The presidents of Turkey and Armenia will build on recent moves to end a century of enmity when they attend a World Cup football qualifier between their teams on Wednesday.

Turkish President Abdullah Gul attended the initial game in Armenia last year. The so-called "football diplomacy" contributed to the signing this past weekend of an agreement to establish diplomatic ties and open their border within two months.

The agreement needs to be approved by the parliaments of both countries. The deepest dispute is over history and has yet to be resolved: Armenia and many historians allege Ottoman Turks committed genocide against Armenians early in the last century, a charge that Turkey denies.

But the two sides will focus on goodwill at the football game, though security will be tight for fear of protests from Turkish nationalists who oppose reconciliation. Both teams have been knocked out of the competition, so suspense over the score will be lacking.

"I call on the fans to ignore any provocation that might come from people who desire to abuse the process between Turkey and Armenia," Turkish Prime Minister Recep Tayyip Erdogan said Tuesday.

Armenian President Serge Sarkisian has said he will attend the game in Bursa, a former Ottoman imperial capital.

The agreements have strong support in the two countries' parliaments, but face stiff opposition from nationalists. Turkey has said it would send the agreement to parliament next week.

"We have paved the way for a solution in our capacity as the government, but the parliament indeed has the power to say the last word on this issue," Erdogan said.

The agreement was signed after a last-minute hitch was solved by U.S. intervention, illustrating the difficulties still ahead.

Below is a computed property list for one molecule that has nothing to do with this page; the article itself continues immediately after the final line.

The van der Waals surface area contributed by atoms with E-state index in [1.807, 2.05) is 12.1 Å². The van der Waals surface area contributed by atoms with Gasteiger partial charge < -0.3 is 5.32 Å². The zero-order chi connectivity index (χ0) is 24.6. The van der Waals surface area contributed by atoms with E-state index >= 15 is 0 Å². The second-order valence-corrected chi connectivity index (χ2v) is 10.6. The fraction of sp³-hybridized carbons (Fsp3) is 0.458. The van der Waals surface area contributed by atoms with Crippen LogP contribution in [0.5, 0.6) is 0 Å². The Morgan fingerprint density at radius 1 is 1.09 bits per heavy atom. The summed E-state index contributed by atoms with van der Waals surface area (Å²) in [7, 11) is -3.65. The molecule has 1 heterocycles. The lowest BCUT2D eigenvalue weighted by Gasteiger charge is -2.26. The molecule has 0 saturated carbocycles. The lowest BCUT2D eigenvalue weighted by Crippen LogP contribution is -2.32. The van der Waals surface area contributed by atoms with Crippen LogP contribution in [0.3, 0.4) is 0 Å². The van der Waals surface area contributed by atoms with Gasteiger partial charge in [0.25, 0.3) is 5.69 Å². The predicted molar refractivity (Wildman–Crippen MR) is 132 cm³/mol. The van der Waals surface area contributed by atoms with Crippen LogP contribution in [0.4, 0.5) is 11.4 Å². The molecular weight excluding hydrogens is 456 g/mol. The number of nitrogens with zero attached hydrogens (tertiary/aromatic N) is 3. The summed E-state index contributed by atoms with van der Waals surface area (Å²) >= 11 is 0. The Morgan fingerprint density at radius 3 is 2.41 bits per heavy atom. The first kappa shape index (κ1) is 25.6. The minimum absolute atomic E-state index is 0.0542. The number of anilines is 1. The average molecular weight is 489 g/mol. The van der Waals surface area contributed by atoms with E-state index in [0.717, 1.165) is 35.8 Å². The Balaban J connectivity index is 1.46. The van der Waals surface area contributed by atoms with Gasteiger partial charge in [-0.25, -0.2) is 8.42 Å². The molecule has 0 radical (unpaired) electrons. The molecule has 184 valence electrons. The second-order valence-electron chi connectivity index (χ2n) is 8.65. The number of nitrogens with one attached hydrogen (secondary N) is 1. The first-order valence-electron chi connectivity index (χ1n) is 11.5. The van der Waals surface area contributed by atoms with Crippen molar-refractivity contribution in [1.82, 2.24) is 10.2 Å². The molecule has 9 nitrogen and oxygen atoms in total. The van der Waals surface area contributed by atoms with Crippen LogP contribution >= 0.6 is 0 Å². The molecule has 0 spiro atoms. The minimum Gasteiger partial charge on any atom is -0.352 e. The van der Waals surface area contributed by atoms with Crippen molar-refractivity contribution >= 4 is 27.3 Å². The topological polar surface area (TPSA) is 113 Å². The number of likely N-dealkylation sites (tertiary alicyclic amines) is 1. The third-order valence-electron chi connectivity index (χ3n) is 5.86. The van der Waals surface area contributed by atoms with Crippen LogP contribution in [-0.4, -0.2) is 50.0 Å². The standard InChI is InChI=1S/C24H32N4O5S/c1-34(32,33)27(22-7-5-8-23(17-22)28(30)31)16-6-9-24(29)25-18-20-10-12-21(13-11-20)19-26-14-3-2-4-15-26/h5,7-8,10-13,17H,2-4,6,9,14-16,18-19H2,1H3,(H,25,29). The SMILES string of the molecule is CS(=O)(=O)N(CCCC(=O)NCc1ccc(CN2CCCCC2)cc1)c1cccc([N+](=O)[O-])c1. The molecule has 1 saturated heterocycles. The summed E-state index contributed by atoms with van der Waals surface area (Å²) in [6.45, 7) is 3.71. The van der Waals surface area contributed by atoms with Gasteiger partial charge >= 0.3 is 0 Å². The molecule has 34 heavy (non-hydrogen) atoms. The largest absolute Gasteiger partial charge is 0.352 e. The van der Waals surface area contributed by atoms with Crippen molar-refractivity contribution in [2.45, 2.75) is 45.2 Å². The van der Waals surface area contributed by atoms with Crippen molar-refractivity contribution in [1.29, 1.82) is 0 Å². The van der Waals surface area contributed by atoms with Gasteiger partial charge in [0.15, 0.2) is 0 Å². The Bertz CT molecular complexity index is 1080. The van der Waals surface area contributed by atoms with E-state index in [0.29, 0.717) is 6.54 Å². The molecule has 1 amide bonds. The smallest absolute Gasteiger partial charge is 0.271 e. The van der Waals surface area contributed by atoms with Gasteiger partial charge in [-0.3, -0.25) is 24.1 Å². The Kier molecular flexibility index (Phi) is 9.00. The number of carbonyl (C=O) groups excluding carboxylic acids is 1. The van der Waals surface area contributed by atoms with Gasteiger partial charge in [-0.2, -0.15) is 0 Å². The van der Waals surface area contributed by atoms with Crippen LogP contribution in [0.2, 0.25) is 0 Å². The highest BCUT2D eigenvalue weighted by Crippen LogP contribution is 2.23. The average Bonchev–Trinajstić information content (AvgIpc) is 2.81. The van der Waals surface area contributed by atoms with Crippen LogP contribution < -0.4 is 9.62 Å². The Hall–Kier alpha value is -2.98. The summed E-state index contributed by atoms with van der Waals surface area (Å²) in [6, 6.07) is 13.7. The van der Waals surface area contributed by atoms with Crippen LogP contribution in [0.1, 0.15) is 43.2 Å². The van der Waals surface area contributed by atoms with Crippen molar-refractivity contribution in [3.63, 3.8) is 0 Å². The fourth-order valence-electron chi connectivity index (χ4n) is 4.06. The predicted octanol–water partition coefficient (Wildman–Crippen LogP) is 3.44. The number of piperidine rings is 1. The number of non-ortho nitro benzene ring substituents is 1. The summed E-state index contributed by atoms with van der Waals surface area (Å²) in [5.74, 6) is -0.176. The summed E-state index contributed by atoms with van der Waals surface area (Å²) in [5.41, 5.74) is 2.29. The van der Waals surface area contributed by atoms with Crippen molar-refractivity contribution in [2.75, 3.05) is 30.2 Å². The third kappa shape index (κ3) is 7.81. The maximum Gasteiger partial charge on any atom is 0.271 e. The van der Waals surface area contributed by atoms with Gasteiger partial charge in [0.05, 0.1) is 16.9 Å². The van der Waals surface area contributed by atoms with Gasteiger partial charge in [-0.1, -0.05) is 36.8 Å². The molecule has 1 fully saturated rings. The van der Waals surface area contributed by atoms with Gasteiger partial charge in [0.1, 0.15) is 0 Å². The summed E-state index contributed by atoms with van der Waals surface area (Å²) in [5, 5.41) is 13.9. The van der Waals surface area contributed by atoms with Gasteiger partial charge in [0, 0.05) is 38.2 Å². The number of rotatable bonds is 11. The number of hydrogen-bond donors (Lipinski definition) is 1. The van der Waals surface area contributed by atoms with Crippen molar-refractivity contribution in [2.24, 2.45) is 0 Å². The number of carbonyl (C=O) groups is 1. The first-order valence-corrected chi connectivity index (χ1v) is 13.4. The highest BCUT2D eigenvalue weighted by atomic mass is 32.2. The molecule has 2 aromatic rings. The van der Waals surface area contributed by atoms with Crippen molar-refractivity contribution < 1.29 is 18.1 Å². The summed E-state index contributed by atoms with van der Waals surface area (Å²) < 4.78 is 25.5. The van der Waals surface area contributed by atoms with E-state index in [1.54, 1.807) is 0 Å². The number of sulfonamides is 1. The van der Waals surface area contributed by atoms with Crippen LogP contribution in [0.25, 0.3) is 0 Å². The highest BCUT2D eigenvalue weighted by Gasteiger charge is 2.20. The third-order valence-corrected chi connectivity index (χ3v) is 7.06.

A day after the deal was signed, Erdogan repeated a demand that Armenia withdraw from disputed enclave of Nagorno-Karabakh. Armenia controls the enclave in Azerbaijan, which is inhabited mainly by ethnic Armenians. Turkey sealed its border with Armenia in response to the country's invasion of Nagorno-Karabakh in 1993, in a show of solidarity with ally Azerbaijan.

Azerbaijan, a regional oil and gas power, has criticized the deal, saying it aggravates the Nagorno-Karabakh conflict.

The deal also faces opposition from the powerful Armenian diaspora, which insists that Turkey accept that the killing of up to 1.5 million Armenians during the final days of the Ottoman Empire amounts to genocide. Turkey says the number is inflated and that many died on both sides during a chaotic period.

That contentious issue is only hinted at in the agreement, which calls for a commission to be set up to study the issue.

Police stepped up security in Bursa, in northwestern Turkey. Authorities have urged soccer fans to refrain from acts of nationalist fervor in the stadium. Earlier this month, fans of the local team, Bursaspor, chanted nationalist slurs against supporters of Diyarbakirspor, a team from the predominantly Kurdish southeast.

Turkey won the first game against Armenia in Yerevan in September 2008 by a score of 2-0.